Lebanon Announces Measures to Stabilize Currency, Food Prices
Lebanese officials announced more measures to stabilize the nation’s plunging local currency and rein in soaring food prices that have triggered nationwide protests.
The government will expand the list of subsidized goods, such as wheat, fuel and medicine, to include more than 200 food items, Economy Minister Raoul Nehme said at a joint briefing with central bank Governor Riad Salameh and Head of General Security Abbas Ibrahim.
Nehme and the security chief also said they would crack down on traders and suppliers who increase prices to boost profit margins. Annual inflation in the country is currently 57%, the highest since the country emerged from a civil war three decades ago. Food costs three times the amount it did a year ago.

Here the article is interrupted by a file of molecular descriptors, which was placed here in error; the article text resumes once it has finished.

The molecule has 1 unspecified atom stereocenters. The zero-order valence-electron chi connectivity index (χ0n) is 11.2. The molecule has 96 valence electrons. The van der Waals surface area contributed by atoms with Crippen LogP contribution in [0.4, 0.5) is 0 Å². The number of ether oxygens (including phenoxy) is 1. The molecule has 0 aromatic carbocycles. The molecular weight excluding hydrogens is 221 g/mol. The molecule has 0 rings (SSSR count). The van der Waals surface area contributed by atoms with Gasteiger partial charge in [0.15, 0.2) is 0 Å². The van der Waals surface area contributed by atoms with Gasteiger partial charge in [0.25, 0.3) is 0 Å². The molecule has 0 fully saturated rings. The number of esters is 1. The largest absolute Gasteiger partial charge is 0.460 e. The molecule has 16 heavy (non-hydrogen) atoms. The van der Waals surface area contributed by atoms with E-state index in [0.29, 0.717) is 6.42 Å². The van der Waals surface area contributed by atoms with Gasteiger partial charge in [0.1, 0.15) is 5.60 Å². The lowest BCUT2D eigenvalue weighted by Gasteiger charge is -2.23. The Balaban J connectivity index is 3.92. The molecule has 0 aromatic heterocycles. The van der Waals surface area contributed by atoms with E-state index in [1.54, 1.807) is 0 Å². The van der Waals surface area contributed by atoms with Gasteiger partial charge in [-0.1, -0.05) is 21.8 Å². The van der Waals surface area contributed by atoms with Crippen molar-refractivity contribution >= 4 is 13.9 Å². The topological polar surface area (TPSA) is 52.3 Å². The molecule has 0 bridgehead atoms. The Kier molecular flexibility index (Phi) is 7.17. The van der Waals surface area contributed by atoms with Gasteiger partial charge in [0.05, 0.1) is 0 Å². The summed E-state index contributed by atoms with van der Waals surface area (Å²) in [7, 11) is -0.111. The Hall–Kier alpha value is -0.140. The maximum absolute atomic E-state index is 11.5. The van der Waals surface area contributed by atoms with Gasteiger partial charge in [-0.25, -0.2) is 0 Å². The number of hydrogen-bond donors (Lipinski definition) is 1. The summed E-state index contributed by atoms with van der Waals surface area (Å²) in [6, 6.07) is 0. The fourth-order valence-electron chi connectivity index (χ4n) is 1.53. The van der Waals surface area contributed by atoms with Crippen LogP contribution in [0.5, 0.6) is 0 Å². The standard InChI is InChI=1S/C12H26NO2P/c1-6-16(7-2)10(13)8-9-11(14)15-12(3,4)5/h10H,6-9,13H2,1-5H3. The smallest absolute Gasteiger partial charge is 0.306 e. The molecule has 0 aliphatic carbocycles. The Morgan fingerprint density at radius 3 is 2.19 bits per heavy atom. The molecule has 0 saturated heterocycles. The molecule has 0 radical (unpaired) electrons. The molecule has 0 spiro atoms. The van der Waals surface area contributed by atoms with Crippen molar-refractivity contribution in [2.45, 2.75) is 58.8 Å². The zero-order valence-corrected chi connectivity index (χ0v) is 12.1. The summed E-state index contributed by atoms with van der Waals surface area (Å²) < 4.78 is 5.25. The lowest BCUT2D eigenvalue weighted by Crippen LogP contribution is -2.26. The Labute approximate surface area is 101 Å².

Earlier on Friday, the central bank introduced an electronic foreign-exchange platform to centralize the black market, allowing licensed money changers and banks to participate. Salameh said almost $8 million traded on the first day and the pound rate was between 3,850 and 3,900 to the U.S. dollar.
The government has blamed the central bank for the collapse of the currency that’s trading at about 7,000 pound per U.S. dollar on the black market. The rate at commercial banks will remain at the official peg of 1,507.5 to the dollar, Salameh said.
The use of the platform will be increased so it become the "the primary reference” to trade banknotes in foreign currency, particularly the U.S. dollar against the pound, Salameh said.
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